How EMS can train parents to understand, prevent SIDS
EMS providers need to know and share the updated American Academy of Pediatrics safe sleep recommendations with parents and caregivers of infants
To tell someone their loved one is dead is one of the toughest tasks an EMS provider has to do. When the victim is a child, that task becomes infinitely more difficult. When the suspicion is Sudden Infant Death Syndrome, that silent killer of infants, how can you possibly make any sense of the situation to the parents? How do you tell a mother that her infant, who was fine just an hour ago, is now dead?
These are the moments that EMS provider nightmares are made of and that each of us dreads. My nightmare moment came many years ago, after resuscitation efforts on a 7-month-old infant failed. During the entire time, I couldn't help but see my own infant son in the eyes of the child I was trying to save. Even now my eyes get more than a little moist thinking back to that call and the moment I had to tell the young mother that our efforts were not going to be successful.
How do any of us make any sense of this type of tragic, sudden death?
Advocate for safe sleep
We've come a long way since that awful night in 1992. While the actual underlying cause or causes of SIDS are still unknown, efforts have been successful in reducing its incidence. Since the 1994 launch of the Back to Sleep campaign, which is now called Safe to Sleep, by the National Institute of Child Health and Human Development, the incidence of SIDS deaths have fallen by nearly 50 percent. Over 75 percent of parents responding to a 2006 survey reported that their infants slept supine, compared to only 13 percent in 1992.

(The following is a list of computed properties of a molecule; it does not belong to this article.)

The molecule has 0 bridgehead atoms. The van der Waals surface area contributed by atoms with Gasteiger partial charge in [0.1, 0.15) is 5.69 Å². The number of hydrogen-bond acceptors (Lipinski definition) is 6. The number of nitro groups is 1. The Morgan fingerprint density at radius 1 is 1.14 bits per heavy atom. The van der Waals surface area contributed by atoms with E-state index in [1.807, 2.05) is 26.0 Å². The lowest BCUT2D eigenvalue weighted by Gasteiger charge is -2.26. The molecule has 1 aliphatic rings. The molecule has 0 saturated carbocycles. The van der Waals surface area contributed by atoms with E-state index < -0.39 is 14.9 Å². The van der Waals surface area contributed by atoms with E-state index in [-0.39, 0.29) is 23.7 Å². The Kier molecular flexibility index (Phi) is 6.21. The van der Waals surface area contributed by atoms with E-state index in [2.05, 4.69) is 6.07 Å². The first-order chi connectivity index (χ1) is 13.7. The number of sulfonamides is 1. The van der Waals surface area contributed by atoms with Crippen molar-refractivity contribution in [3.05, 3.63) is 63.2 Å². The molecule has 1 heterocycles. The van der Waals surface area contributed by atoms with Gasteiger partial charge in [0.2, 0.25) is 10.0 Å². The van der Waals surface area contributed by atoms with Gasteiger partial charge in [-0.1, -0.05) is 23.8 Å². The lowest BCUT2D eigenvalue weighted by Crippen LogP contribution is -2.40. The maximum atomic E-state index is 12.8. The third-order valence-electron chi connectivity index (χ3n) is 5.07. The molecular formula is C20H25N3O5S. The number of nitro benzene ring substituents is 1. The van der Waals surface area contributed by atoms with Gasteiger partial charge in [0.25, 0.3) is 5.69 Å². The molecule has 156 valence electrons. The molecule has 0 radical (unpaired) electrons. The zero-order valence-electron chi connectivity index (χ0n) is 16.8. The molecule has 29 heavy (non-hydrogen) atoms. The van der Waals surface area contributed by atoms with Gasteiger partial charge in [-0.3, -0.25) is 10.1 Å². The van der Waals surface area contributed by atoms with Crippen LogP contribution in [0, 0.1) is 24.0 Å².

However, as this American Academy of Pediatrics technical project reveals, the decreasing trend in SIDS deaths has bottomed out. New guidelines and recommendations for safe infant sleeping environment suggest that an infant sleeping in the same room as the parent, but in a separate bed, has a lower risk of SIDS. Infants should not be put to sleep on soft surfaces such as couches or arm chairs. Pillows, bumpers and soft toys should not be in the crib with the infant. Early skin-to-skin contact between parent and infant is strongly recommended.
EMS providers can play a significant role in spreading the safe infant sleeping environment guidelines to parents. A quick inspection of a bedroom or crib during a medical incident may point out potential hazards that increase the chance of SIDS. Print and distribute Safe to Sleep door hangers to parents and caregivers at events. Educating parents with just in time training may be effective in changing their behavior when placing an infant down to sleep.
While you may never know if your efforts will make a difference, knowing that there is a possibility makes it worth the effort.